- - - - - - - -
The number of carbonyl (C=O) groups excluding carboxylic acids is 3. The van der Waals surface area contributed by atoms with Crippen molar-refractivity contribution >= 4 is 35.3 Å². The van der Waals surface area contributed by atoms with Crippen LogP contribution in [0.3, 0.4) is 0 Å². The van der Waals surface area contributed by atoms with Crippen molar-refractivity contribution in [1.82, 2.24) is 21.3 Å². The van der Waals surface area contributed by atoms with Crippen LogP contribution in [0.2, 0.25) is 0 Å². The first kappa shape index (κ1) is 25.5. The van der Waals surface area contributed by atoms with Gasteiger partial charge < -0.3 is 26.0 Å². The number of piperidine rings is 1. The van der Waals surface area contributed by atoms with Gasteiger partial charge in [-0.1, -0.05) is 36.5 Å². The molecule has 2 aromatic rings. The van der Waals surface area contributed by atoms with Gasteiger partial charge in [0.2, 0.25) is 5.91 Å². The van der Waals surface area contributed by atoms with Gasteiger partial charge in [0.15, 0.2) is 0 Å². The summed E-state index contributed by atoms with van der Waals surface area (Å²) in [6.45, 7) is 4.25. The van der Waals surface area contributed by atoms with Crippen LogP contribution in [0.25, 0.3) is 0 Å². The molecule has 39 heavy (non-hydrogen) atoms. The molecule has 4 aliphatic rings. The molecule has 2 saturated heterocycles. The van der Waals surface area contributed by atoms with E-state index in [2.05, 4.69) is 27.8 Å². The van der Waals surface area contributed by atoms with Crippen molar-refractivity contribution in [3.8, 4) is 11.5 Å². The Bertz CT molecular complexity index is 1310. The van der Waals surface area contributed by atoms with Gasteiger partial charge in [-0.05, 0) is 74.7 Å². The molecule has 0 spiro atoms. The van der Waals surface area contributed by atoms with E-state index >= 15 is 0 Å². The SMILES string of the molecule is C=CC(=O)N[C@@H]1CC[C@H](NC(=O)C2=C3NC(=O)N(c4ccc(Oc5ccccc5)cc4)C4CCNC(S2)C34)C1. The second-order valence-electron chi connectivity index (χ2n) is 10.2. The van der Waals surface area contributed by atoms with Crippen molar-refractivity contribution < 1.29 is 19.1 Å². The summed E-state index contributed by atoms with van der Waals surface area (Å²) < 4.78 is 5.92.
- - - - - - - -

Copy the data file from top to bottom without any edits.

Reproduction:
The number of carbonyl (C=O) groups excluding carboxylic acids is 3. The van der Waals surface area contributed by atoms with Crippen molar-refractivity contribution >= 4 is 35.3 Å². The van der Waals surface area contributed by atoms with Crippen LogP contribution in [0.3, 0.4) is 0 Å². The van der Waals surface area contributed by atoms with Crippen molar-refractivity contribution in [1.82, 2.24) is 21.3 Å². The van der Waals surface area contributed by atoms with Crippen LogP contribution in [0.2, 0.25) is 0 Å². The first kappa shape index (κ1) is 25.5. The van der Waals surface area contributed by atoms with Gasteiger partial charge < -0.3 is 26.0 Å². The number of piperidine rings is 1. The van der Waals surface area contributed by atoms with Gasteiger partial charge in [-0.1, -0.05) is 36.5 Å². The molecule has 2 aromatic rings. The van der Waals surface area contributed by atoms with Gasteiger partial charge in [0.2, 0.25) is 5.91 Å². The van der Waals surface area contributed by atoms with Gasteiger partial charge in [0.15, 0.2) is 0 Å². The summed E-state index contributed by atoms with van der Waals surface area (Å²) in [6.45, 7) is 4.25. The van der Waals surface area contributed by atoms with Crippen LogP contribution in [0.25, 0.3) is 0 Å². The molecule has 39 heavy (non-hydrogen) atoms. The molecule has 4 aliphatic rings. The molecule has 2 saturated heterocycles. The van der Waals surface area contributed by atoms with E-state index in [2.05, 4.69) is 27.8 Å². The van der Waals surface area contributed by atoms with Crippen molar-refractivity contribution in [3.8, 4) is 11.5 Å². The Bertz CT molecular complexity index is 1310. The van der Waals surface area contributed by atoms with Gasteiger partial charge in [-0.05, 0) is 74.7 Å². The molecule has 0 spiro atoms. The van der Waals surface area contributed by atoms with E-state index >= 15 is 0 Å². The SMILES string of the molecule is C=CC(=O)N[C@@H]1CC[C@H](NC(=O)C2=C3NC(=O)N(c4ccc(Oc5ccccc5)cc4)C4CCNC(S2)C34)C1. The second-order valence-electron chi connectivity index (χ2n) is 10.2. The van der Waals surface area contributed by atoms with Crippen molar-refractivity contribution < 1.29 is 19.1 Å². The summed E-state index contributed by atoms with van der Waals surface area (Å²) < 4.78 is 5.92.